The center of the Milky Way hosts a super-massive black hole, which is a unique astrophysical laboratory for studying the accretion physics, interplay between the black hole and the Galaxy, as well as relativistic dynamics in strong gravitational field. Flaring events from the Galactic center, recorded in the X-ray and near infrared bands with a daily rate of several, are believed to be originated from the innermost region of the accretion disk and thus a good probe of such physical problems.
In a series of two papers, Dr. Qiang Yuan from Purple Mountain Observatory, together with Prof. Q. Daniel Wang from University of Massachusetts, Prof. Siming Liu from Purple Mountain Observatory, and Prof. Kinwah Wu from University College London, investigated the X-ray flares from the Galactic center in detail with the Chandra observations. They systematically analyzed the Chandra observations on the Galactic center between 1999 and 2012, and detected 82 flares from 84 observations, with nearly 1/3 being newly detected. Then they studied the statistics of these X-ray flares, including their fluence and duration distributions, flare shape asymmetry, and spectral evolution with fluxes, which are potentially useful in revealing the nature of flares. In particular, the detection bias and incompleteness are properly taken into account, which is shown to be very important in correctly obtaining the statistical properties. The results show that the fluence distribution can be characterized by a power-law with a slope of about 1.73, and there is no significant correlation between the fluence and duration. These results indicate that the simple self-organized criticality model has difficulties in explaining the X-ray flares. Furthermore, the light curves of bright flares show typically asymmetric profiles without significant difference between the rising and decaying phases. These effects may reflect the propagation (e.g., gravitational lensing) effect around the super-massive black hole.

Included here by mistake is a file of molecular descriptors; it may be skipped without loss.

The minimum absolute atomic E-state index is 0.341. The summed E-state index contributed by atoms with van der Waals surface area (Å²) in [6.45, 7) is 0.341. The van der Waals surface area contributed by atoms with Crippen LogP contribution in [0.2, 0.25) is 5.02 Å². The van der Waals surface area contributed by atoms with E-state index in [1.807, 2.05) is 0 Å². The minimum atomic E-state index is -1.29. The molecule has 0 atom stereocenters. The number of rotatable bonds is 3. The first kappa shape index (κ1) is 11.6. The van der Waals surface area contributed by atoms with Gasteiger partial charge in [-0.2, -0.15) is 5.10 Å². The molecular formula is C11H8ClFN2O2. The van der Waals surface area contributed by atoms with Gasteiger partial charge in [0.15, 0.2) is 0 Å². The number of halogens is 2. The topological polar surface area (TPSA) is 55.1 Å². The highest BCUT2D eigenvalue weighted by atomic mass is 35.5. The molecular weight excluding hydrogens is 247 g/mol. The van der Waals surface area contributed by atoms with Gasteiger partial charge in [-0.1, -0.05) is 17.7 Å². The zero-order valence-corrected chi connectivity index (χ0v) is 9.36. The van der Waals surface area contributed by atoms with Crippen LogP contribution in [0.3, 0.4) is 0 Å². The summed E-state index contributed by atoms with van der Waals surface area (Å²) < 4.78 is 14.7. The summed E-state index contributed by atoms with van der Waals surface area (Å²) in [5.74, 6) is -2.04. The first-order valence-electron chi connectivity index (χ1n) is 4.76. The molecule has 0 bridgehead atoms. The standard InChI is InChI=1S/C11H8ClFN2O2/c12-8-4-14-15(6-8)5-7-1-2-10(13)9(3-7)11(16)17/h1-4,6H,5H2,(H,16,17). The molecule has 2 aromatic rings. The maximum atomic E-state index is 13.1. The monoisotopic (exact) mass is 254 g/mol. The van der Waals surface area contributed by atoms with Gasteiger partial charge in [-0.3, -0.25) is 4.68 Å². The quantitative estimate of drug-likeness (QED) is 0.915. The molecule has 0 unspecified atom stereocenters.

By YUAN Qiang
Figure: Fluence-duration distributions of the Chandra X-ray flares from the ACIS-I (left) and ACIS-S (right) observations. Shaded regions show the fitted probability distributions of flares convolved with the detection response matrix. The apparent correlation between the fluence and duration is mainly due to the detection effect.
These two papers have been published in MNRAS. For more details see links: